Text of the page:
Wednesday, November 13, 2019


Moscow, November 13 (Interfax) - Patriarch Theodoros of Alexandria and the archbishops of the Churches of Alexandria and Cyprus were given envelopes following a liturgy service in Limassol, Cyprus, where Patriarch Theodoros mentioned the head of the so-called Orthodox Church of Ukraine (OCU) Yepifaniy; the envelopes contained letters with pictures of Theodoros and Metropolitan Onufry of Kiev, a fragment of the fresco Kiss of Judas, and the text "Onufry is a metropolitan, Yepifaniy is a schismatic, and Theodoros is a Judas," Orthodox Christian blogger Alexander Voznesensky wrote on Facebook.

"The situation is as follows: Theodoros personally mentioned Yepifaniy in a liturgy in Limassol, despite the requests of the Cypriot clergy. After that, all the bishops and priests received an envelope containing this picture," Voznesensky said.

A senior priest of the Alexandria Patriarchate tore the letter up in the street and Theodoros "escaped to avoid the attention of the crowd." At the same time, according to Voznesensky, many Cypriot priests "said thank you and that everything had been done most correctly, saying they were informed about the problem and did not support Theodoros."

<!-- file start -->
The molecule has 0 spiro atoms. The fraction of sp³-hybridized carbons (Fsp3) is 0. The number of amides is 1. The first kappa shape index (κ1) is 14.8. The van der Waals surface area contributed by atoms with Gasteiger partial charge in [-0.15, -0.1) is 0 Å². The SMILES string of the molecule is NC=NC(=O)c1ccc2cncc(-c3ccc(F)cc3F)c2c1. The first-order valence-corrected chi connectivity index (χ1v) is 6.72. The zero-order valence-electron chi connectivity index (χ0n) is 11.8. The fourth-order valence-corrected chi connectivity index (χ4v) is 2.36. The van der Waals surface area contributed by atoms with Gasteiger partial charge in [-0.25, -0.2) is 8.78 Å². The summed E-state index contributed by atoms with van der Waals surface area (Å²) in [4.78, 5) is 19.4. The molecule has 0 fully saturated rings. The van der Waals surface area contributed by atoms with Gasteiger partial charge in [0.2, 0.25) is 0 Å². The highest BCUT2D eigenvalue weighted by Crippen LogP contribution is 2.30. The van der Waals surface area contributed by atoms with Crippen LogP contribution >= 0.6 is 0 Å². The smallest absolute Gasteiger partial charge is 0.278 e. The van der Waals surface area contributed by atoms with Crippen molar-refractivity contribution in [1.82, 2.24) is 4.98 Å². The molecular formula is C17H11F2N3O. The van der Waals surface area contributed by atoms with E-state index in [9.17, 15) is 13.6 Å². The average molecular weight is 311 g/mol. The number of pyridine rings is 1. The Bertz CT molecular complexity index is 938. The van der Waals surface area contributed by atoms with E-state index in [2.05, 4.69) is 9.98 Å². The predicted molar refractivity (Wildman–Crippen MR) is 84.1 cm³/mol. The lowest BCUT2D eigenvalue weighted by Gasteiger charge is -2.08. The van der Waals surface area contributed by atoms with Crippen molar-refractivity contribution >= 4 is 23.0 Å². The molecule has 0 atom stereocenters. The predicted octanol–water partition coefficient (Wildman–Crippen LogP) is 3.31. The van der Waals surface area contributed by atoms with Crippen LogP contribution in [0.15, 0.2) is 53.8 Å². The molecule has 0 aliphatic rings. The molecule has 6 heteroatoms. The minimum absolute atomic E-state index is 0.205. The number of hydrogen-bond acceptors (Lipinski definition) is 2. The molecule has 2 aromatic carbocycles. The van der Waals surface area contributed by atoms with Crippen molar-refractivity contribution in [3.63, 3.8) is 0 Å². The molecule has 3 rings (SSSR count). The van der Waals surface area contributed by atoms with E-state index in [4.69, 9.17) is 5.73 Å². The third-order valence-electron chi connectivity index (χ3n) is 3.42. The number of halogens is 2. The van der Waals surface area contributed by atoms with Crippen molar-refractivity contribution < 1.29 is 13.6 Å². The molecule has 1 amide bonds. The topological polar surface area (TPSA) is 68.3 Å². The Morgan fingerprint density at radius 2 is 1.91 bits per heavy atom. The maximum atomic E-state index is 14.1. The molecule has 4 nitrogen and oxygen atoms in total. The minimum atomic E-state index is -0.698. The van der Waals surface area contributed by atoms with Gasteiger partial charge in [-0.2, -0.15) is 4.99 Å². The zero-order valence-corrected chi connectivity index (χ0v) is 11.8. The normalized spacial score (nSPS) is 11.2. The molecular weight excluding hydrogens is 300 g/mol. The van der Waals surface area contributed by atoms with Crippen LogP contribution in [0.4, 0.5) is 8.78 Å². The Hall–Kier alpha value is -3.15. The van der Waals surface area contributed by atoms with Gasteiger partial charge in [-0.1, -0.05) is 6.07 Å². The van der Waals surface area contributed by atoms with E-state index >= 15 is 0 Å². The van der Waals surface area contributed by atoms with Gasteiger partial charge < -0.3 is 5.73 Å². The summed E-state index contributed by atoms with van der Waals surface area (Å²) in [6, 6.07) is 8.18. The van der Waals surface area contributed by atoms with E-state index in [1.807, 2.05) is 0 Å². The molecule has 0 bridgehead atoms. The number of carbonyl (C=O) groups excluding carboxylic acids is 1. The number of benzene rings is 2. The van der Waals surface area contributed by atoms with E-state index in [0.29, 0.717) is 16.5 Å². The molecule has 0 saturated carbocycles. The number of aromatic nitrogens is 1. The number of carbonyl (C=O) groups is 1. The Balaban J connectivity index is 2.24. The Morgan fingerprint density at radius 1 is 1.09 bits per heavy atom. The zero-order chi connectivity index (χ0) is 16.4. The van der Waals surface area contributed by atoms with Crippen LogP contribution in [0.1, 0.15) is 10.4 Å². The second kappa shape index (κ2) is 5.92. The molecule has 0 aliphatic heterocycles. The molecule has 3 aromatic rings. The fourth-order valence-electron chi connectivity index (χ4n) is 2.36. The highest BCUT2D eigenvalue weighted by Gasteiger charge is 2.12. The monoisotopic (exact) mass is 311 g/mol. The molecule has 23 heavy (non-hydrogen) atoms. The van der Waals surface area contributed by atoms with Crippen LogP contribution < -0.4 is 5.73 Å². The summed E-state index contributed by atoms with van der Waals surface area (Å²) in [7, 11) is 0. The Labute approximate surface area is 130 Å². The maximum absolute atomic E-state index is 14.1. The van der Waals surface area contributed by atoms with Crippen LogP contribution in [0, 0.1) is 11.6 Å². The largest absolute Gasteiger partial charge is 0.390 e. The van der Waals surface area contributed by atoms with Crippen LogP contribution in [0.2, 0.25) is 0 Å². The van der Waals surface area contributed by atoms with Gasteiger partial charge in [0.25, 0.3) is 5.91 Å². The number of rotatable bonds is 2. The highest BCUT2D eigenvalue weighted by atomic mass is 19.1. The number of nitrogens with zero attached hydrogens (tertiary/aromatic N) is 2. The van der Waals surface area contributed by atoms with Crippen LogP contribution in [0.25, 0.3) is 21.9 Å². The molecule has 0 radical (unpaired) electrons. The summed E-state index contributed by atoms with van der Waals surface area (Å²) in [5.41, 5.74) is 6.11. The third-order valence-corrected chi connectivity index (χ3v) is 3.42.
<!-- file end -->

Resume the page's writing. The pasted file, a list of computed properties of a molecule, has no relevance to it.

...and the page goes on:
It was reported last week that Patriarch Theodoros, the head of the Orthodox Church of Alexandria, had recognized the OCU, mentioning in a liturgy its leader Yepiphaniy as head of one of the local Orthodox churches.

Archbishop Ieronymos II of Athens and All Greece recognized the OCU in late October, despite opposition from his own bishops.

The patriarch of Alexandria is second in honorific rank after the Constantinople patriarch among representatives of local Orthodox churches. Until recently, Patriarch Theodoros was known as one of the main defenders of canonical Orthodoxy in Ukraine.

The OCU was created in December 2018 with assistance from the Constantinople Patriarchate and the administration of Ukraine, which was then led by Pyotr Poroshenko.

OCA adds auxiliary bishops

(OCA) - The Holy Synod of Bishops of the Orthodox Church in America, meeting under the presidency of His Beatitude at its Regular Fall Session, Tuesday, November 12, 2019, elected Archimandrite Alexis (Trader) as Bishop-elect of Bethesda, Auxiliary to the Metropolitan for Stavropegial Institutions, and Hieromonk Andrei (Hoarste) as Bishop-elect of Cleveland, Auxiliary to His Eminence Archbishop Nathaniel of the Romanian Episcopate. He's a bishop of institutions? To what location is he affixed?